In my humble opinion, George Bush will go in down history as one of the worst presidents we've ever had. And he was advised ably in that regard by Karl Rove. So, what Rove says isn't terribly important to me.

Let's talk about so-called "European-welfare states." Every one of those countries has a national health care program and you know what? Not only is their health system more cost-effective, but what ends up happening, they do a lot better in terms of health care outcomes.

We are 37th in the world, in terms of infant mortality. Do you think that's a good record?

BLITZER: Not if you listen to some of the commercials that are already running. A group called Conservatives for Patients Rights is already airing this commercial. Listen and watch.


UNIDENTIFIED FEMALE: If you have cancer in the U.K. today, you're going to die quicker than any other country in Europe.

UNIDENTIFIED FEMALE: I feel that national health service has let me down because I feel that if I had asked -- if I had had a (INAUDIBLE) when I'd asked one originally, I wouldn't have just gone through everything that I've been through now. And I feel that them raising the age limit has pretty much signed my death warrant.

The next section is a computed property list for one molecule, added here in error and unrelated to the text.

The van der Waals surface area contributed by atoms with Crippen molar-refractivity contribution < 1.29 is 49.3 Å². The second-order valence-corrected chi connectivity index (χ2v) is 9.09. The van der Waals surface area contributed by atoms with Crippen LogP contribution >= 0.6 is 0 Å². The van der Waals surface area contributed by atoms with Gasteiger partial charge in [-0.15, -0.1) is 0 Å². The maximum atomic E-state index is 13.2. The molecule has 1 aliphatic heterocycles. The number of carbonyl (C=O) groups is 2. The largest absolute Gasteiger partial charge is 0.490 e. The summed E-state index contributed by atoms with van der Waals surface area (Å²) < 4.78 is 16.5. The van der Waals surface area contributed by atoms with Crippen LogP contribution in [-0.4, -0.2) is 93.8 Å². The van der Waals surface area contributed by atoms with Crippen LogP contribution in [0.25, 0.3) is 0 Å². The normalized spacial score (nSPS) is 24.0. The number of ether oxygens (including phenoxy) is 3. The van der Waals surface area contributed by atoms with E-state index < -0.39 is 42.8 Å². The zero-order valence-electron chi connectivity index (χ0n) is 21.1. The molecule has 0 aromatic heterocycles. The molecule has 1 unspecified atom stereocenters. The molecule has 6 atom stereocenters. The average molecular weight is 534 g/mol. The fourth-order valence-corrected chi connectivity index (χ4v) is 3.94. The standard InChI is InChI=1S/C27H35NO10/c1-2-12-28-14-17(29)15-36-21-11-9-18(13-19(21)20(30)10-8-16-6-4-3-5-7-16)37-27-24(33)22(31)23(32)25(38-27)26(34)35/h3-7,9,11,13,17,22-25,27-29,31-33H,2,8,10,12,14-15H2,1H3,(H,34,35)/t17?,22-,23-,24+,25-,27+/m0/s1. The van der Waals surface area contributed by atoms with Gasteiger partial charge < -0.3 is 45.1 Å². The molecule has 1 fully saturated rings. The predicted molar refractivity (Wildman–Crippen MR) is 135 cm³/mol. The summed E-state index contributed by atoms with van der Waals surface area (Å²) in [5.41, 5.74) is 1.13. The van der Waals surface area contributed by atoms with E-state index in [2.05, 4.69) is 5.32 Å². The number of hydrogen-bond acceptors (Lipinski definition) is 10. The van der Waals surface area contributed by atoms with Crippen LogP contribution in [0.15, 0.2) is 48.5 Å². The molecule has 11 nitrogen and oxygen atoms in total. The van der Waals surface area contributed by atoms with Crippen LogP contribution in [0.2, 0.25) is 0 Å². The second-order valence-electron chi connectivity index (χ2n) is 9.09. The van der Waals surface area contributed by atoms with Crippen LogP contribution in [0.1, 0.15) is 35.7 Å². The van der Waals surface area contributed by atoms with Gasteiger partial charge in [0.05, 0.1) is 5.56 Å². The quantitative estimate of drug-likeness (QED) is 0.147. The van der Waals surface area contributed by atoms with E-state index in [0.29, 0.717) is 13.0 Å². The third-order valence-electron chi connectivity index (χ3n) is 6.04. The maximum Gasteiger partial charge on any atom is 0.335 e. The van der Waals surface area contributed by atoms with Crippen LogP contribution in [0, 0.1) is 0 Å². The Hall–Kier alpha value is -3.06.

BLITZER: All right. You hear those horror stories --

SANDERS: Oh! Wait a minute. Are these conservative people representing the insurance companies going to be putting ads on the television?

BLITZER: You know there's going to be a lot of buzz --

SANDERS: Of course they are. That's the reason why we are the only major country without a national health insurance company. An actual health insurance program.

Because the insurance companies are going to spend part of our health care doctors on lobbying and advertising and campaign contributions to the tune over a period of years of hundreds of millions of dollars. I don't see the ad out there, talking about the 20,000 Americans who die every single year because they don't have access to a doctor in a proper way.

Is there a problem with the British system? Of course there is. Do you know what the differential is in spending per person in the United States and Great Britain? It's about three to one. We could do much better than the British do. We can do better than the Canadians do. None of these guys have an answer about why we spend so much on health care and we get so little value in return.

BLITZER: Senator Sanders, I'm sure you'll be at the forefront of this debate that's going to be unfolding over the next several weeks and months.

Thanks for coming in.

SANDERS: My pleasure.